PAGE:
Thursday's rainstorms that washed out or delayed some Fourth of July celebrations also reawakened local flooding concerns, as forecasters predicted more rain over this weekend.
Many locations south of the Missouri River received one to two inches of rain Thursday, with isolated areas getting three to five inches or more, leading to flash flood warnings that lasted overnight. Some residents in Oak Grove and Lee's Summit reported five-inch rain gauges that filled up or overflowed on Thursday.
The National Weather Service, which reported 5.68 inches Thursday at its Pleasant Hill office, plus another 1.33 inches Friday, forecasts chances of scattered thunderstorms throughout the weekend.
Jackson County Parks & Recreation closed the beach at Longview Lake because of flood damage Friday morning and also closed the Longview Trail and a portion of the Little Blue Trail for repairs.
All this comes after six straight months of above average precipitation, according to the Weather Service's readings at Kansas City International Airport. Through June, KCI recorded 31.9 inches of precipitation, and the annual average is less than 39 inches.
According to NWS readings, the Little Blue River near Lake City Army Ammunition peaked early Friday just below the action stage of 12 feet and had fallen back to 10 feet by 4 p.m. Friday. The minor flood stage there is 18 feet.
At Lee's Summit Road, the Little Blue peaked at 17 feet overnight (action stage is 18 feet, minor flood stage 21) but had fallen back to 12 feet by 4 p.m. Friday.
In Kansas City, the Missouri River stayed below 27 feet Friday – 2 feet below the action stage – and isn't forecast to reach 28 feet when it crests Tuesday.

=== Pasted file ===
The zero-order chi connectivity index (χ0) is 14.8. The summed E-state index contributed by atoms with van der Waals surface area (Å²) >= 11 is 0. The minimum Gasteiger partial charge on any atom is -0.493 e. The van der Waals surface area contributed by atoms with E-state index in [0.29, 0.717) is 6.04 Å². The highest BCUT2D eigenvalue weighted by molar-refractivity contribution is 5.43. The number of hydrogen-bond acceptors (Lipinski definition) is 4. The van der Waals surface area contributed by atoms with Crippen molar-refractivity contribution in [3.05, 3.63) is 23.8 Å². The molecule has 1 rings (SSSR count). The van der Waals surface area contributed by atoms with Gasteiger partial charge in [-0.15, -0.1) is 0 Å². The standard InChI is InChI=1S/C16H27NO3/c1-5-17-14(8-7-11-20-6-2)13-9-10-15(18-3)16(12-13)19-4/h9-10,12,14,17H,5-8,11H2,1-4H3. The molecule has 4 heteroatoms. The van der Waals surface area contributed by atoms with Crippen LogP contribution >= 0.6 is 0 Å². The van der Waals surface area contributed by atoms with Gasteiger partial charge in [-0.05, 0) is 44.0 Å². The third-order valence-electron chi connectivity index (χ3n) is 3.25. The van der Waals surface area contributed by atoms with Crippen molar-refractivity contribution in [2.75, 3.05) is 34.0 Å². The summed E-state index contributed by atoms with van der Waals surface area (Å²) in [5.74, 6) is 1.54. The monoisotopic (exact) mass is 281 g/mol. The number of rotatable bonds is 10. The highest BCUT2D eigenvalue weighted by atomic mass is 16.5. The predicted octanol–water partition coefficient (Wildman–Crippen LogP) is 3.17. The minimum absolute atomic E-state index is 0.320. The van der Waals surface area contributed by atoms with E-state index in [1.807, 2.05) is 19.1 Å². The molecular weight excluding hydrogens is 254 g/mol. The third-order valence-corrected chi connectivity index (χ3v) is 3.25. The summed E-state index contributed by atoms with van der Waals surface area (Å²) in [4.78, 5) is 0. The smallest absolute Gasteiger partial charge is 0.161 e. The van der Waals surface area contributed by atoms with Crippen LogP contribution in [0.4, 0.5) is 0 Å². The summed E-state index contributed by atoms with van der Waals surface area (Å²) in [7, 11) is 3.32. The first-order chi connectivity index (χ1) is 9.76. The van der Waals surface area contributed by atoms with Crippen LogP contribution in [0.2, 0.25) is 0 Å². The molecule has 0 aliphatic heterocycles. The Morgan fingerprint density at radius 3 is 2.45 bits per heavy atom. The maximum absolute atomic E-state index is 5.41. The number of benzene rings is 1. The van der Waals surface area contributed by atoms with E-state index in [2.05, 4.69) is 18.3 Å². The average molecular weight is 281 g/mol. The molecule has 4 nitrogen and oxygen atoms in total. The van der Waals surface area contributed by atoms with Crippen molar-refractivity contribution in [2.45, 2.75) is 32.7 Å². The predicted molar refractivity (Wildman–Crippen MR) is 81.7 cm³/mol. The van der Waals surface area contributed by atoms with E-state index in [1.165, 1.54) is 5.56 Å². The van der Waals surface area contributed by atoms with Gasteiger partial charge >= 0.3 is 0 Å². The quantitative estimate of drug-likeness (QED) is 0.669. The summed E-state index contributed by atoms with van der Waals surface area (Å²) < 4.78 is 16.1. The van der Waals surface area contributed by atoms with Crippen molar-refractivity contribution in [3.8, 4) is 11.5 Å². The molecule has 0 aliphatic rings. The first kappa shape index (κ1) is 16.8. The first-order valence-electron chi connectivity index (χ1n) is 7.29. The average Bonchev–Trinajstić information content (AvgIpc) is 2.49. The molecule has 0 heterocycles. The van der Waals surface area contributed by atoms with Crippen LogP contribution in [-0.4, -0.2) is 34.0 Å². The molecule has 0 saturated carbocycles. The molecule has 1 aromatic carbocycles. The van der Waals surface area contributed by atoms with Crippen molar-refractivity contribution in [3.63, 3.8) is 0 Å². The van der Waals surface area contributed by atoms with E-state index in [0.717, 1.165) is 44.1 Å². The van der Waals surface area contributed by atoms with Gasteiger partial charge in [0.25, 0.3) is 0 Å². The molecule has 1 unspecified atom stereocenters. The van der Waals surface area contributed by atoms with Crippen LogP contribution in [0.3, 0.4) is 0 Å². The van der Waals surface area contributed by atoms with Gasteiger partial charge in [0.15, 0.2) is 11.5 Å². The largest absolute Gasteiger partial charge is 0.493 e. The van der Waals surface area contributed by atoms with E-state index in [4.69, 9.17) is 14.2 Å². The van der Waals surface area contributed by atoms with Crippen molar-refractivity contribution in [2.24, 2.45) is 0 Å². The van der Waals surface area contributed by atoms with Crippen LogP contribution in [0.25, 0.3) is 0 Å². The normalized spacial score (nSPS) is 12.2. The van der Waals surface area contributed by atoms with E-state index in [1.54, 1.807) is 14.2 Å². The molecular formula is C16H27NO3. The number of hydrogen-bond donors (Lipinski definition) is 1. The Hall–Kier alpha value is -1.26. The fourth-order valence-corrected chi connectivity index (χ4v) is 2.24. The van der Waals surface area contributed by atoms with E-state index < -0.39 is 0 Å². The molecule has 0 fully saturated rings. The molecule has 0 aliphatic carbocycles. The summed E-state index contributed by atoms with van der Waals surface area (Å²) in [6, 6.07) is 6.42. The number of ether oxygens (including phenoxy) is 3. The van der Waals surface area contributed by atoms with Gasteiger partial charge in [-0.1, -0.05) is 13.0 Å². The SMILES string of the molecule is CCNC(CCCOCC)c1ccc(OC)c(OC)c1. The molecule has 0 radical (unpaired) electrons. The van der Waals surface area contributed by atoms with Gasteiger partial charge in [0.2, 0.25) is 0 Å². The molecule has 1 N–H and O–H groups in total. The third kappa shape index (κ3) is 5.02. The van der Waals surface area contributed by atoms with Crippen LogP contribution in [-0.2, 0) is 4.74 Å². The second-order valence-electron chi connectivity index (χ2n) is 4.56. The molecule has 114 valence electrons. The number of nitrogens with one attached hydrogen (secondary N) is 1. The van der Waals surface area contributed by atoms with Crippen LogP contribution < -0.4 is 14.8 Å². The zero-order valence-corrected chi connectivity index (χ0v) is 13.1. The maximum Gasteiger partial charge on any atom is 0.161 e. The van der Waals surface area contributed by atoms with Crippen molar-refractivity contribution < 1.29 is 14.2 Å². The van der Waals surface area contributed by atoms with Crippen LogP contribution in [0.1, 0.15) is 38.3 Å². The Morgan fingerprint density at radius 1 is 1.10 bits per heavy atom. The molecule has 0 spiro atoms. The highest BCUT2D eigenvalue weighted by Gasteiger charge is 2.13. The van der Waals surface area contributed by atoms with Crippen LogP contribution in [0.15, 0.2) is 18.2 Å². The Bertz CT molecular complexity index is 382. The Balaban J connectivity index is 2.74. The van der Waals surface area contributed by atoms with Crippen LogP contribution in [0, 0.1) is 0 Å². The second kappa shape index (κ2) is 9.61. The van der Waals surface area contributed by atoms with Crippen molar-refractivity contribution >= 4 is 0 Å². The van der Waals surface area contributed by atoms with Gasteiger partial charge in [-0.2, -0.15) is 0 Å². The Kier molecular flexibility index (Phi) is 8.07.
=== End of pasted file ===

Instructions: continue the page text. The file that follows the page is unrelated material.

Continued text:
At Sibley, where it has widened and the banks are high, the Missouri River remains in minor flood stage, checking in above 24 feet at noon Friday and forecast to rise just below 26 feet by Tuesday afternoon before falling. Moderate flood stage there is 29 feet.
Sugar Creek's LaBenite Park at Missouri 291, remains closed the public, as it has through most of the spring and summer, due to high waters and dirt left over the banks. Sugar Creek Fire Chief Pat Casey said the city has been keeping the boat ramp, one of the area's few ramps into the Missouri, clear strictly for emergency personnel.
Downstream at Napoleon in western Lafayette County, where the minor flood stage is 19 feet and moderate flood is 25 feet, the Missouri rose to about 22 feet, 8 inches Friday afternoon and is forecast to be near 23 feet into Wednesday.
The U.S. Army Corps of Engineers continues to release water at the Gavins Point Dam near Yankton, South Dakota, the Missouri River's most downstream dam, at 70,000 cubic feet per second, more than double the normal rate, as large amounts of water continue filling up the river basin behind the dam.
The Missouri River 340, the annual kayak race on the river from Kansas City to St. Charles, had been scheduled for this month but was postponed due to continue high, swift waters and has been rescheduled for Sept. 10-13.